Do you have a kitten that is ready to move to adult food? Or an adult cat that is entering a new life-stage? Perhaps you have adopted a new cat and are introducing her to new food. Has your cat simply stopped eating her current food and seems to want a change? Or has your vet recommended a change of diet because of health reasons? Whatever the reason, sometimes you will need to change your cat’s diet.
Transitioning your cat to a new food can be a challenge at times, but there a few simple strategies you can implement that will help her get used to her new diet.
Firstly though, let’s look at the right food for your cat’s life-stage, and then we’ll look at ways to transition her to a new food.
THE RIGHT NUTRITION FOR YOUR CAT
Your cat is a strict carnivore with needs and nutritional requirements that are uniquely hers.
But wherever your cat is in her life, she needs a complete and balanced diet that provides all the energy, proteins, minerals and vitamins to ensure her health, well-being and longevity.
Kittens (cats less than a year old) are in the high-growth stage of their life and need more calories and essential nutrients than adult cats. They also have a sensitive digestive system and a developing immune system. For these reasons, if you have a kitten, it’s important that you choose a food specifically formulated for this period of her life.
Adult cats (cats over a year old), that are not pregnant or lactating are said to be in a ‘nutritional maintenance’ stage. If your cat is in this stage, her diet should consist of high-quality food that has the nutritional balance to maintain her physical and mental activity. Besides, cats’ lifestyle has evolved, close to that of men: more urbanized, more sedentary. Today, almost half of all adult cats live indoors. Therefore, if cats’ initial needs have not changed, their diet must adjust to their new lifestyle.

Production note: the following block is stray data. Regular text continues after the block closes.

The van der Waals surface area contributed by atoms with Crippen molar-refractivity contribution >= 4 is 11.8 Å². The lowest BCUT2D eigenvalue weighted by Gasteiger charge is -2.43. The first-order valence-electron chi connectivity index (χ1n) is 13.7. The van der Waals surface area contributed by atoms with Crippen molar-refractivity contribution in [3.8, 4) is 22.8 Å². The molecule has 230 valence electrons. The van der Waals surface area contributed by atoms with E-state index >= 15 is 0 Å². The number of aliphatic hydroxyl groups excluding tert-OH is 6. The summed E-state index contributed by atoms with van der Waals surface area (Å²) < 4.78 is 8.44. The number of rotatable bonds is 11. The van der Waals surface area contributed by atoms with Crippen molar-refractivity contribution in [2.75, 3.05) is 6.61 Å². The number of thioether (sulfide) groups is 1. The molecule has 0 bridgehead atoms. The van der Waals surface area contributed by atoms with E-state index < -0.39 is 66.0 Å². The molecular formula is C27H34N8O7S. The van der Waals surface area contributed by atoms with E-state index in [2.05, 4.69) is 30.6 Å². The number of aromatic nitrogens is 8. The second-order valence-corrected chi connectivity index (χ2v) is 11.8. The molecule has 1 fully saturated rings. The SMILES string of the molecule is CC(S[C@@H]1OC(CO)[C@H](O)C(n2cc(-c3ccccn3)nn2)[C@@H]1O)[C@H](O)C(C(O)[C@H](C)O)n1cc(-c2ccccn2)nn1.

Neutered cats can tend to be less active and more interested in food, which can make it harder to maintain an ideal body weight, especially in the 18-week period following neutering. During this period a cat’s weight will change – sometimes without you noticing. It’s important to be extra vigilant from the moment your cat comes home from the neutering procedure – weigh and physically inspect her frequently to make sure her normal weight is being maintained. If you want to be doubly sure, the WALTHAM Centre for Pet Nutrition has developed an easy size and weight evaluation you can do at home. And remember, food specifically designed for neutered cats will help with weight maintenance.
Pregnant, lactating, weaning and senior cats (cats over 7 years), and aging cats (over 14 years), all have specific dietary requirements too.
Studies suggest that senior cats have lower energy requirements than younger cats, so they generally won’t need as many calories in their diet. Therefore, it is very important to monitor your senior cat body weight, because she will tend to decrease her daily activity and it is a common practice to continue giving them the same amount of food, which can lead to weight gain, and potentially related diabetes. On the contrary, aging cats are often less able to digest and to absorb proteins and fats - and to therefore maintain their healthy body weight – so their diet needs to take this into consideration.
As always, it’s best to consult with your vet. They will be able to recommend the correct diet based on your cat’s life-stage, while taking into consideration other important lifestyle factors such as her level of activity.
Whatever you choose to feed your cat, it’s important to follow the manufacturer’s recommendations; their instructions will help you determine the right quantity of food for your cat’s needs.
And finally – taste is important! Your cat should love what you feed her. Uneaten food obviously has no nutritional value.
WHEN TO TRANSITION A KITTEN TO ADULT FOOD
Kittens have small stomachs and like to nibble their food, often eating up to 18 times a day. But as they grow - generally reaching 75% of their adult size and body weight by the time they are 6 months old - their portion size will reduce.
By the time they are 12 months old they are generally considered to be adult cats. This is the time to transition your kitten to adult food.
TIME TO CHANGE
Whether you have a kitten, a newly adopted cat, or an adult cat entering a new stage in her life, there are a number of ways you can help make the transition to a new food as smooth and easy as possible.
Firstly, take it slow. Even if your cat seems to need a change, or takes to new food easily, it’s important to give her digestive system time to adapt to a new food.
Introduce small amounts of the new food as part of her regular food over a period of approximately five to seven days.